Combine equal parts pumpkin and flax seeds in one mixture and equal parts sesame and sunflower seeds in the other. You can grind up enough seeds for two weeks at a time and storing them in a glass container in the freezer, Brighten says. (This ensures the seeds are fresh and protects them from oxidation, maximizing the nutrients you’re getting.)

As for syncing the seeds with your cycle, it may help to track ovulation using an Oura ring, basal body thermometer, or period tracking app, so you know know exactly when to switch over to the next group of seeds. (But if you happen to have pumpkin and flax seeds on a day when you’re actually in your luteal phase, it’s not the end of the world). And, if you don’t get your period because of PCOS, menopause, or another reason, you can treat the full moon as ovulation and new moon as menstruation, Morton adds.

How seed cycling impacts hormones

Here’s how each seed can potentially support your cycle, according to experts.

Flax seeds

One of the most beneficial nutrients you get out of seed cycling are lignans, which support both oestrogen and progesterone regulation. While all four seeds contain lignans, flax seeds are the richest in this plant-based compound. They also contain omega-3 fatty acids which address inflammation and help produce healthier sex hormone (and cortisol) levels.

Pumpkin seeds

Pumpkin seeds contain zinc, which supports healthy testosterone levels, and might even lessen period pain and bleeding, says Morton. Pumpkin seeds also contain magnesium, which is responsible for over 500 reactions in the body—many of which are hormonal—and are rich in antioxidants that support ovaries and eggs.

Sesame seeds

Sesame seeds also modulate inflammation because they are rich in omega-3 fatty acids. They’re also rich in calcium, which supports your bones and even your mood.

Sunflower seeds

Sunflower seeds have iron, vitamins B6 and E, which can improve mood and breast tenderness, and selenium, which supports the thyroid. They also have magnesium and calcium for reproductive and bone health.

Benefits of seed cycling

Dr. Brighten and Morton say their clients have reported decreased breast tenderness, improved mood and energy, reduced PMS symptoms, fewer headaches and migraines, less period pain, and less hormonal acne while practicing seed cycling.

Seed cycling may have benefits for people with polycystic ovarian syndrome (PCOS), research has shown—specifically, it helps regulate their cycles, decreases symptoms from hormonal imbalances, and improves general reproductive health. Additionally, the method may help address commonly-reported menopause symptoms: The calcium in sesame and sunflower seeds may support bone health while the ligans in flax seeds may help reduce hot flashes, Brighten says.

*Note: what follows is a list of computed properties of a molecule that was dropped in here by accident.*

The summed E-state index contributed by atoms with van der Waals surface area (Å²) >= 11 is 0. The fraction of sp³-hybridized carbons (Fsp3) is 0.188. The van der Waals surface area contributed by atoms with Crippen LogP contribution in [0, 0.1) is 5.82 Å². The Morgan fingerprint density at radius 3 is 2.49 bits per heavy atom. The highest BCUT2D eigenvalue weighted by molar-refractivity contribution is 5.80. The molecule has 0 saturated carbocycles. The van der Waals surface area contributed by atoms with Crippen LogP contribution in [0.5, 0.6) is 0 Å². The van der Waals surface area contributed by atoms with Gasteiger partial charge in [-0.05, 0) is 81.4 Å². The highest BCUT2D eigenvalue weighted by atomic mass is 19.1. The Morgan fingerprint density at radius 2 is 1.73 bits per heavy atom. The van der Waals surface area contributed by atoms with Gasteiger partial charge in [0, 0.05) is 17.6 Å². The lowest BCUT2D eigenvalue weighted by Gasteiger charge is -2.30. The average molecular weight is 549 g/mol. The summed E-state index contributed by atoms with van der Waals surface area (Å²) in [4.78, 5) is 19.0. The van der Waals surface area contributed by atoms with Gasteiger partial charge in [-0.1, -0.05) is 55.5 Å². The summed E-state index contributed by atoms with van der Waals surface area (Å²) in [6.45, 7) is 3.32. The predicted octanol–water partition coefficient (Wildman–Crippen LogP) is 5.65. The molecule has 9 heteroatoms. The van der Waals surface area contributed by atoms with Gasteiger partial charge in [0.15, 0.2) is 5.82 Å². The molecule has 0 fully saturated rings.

Although seed cycling might be able to help some physical symptoms, it shouldn’t be thought of as your first line of defence. “Seed cycling by design was never meant to be a standalone treatment or therapy for anything,” Brighten says. The method can supplement various interventions you use to treat your symptoms, but it’s not something that can replace medications you might be prescribed, she says.

Risks of seed cycling

Fortunately, there aren't many risks of seed cycling—unless, of course, you're allergic to seeds themselves. If you are allergic or intolerant to flax, pumpkin, sesame, or sunflower seeds, you shouldn't consume them and therefore shouldn't try seed cycling, says Morton. (Sesame seeds are a common allergy that you might not even know you have, she adds.)

If you have a condition like diverticulitis, an inflammatory gastrointestinal disease, you are not advised to consume seeds and should not seed cycle, Brighten adds. If you've been diagnosed with another gastrointestinal disease like inflammatory bowel disease (IBS), you should always consult their doctor before trying seeds, she says.

Seeds might cause some gastrointestinal issues as you adjust, says Morton, especially if you aren't used to eating fibre-rich foods. Otherwise, there aren't many major risks. You can likely start seed cycling on top of other supplements and over-the-counter medications you're taking and consuming the seeds during pregnancy is generally safe. That said, always consult a doctor first to determine the best next steps for you.

How long does it take to see benefits from seed cycling?

It will probably take at least one menstrual cycle before you see benefits from seed cycling, but it can really take up to three. So, while you might not feel immediate benefits (or notice any changes at all), as the seeds become a part of your regular diet, they may make small improvements over time.

And while these seeds pack a nutritional punch, they can’t solve everything on their own. “If you are binge drinking on the weekend, skipping on sleep, crazy stressed out, don't eat meals regularly, not drinking water—you do all of these kinds of things that our mama told us not to do—you can't expect that you'll just seed cycle and that's going to instantly change all of those things,” Brighten says. If you really want to feel the effects of seed cycling, you'll want to make sure you're nourishing your body in other ways, too.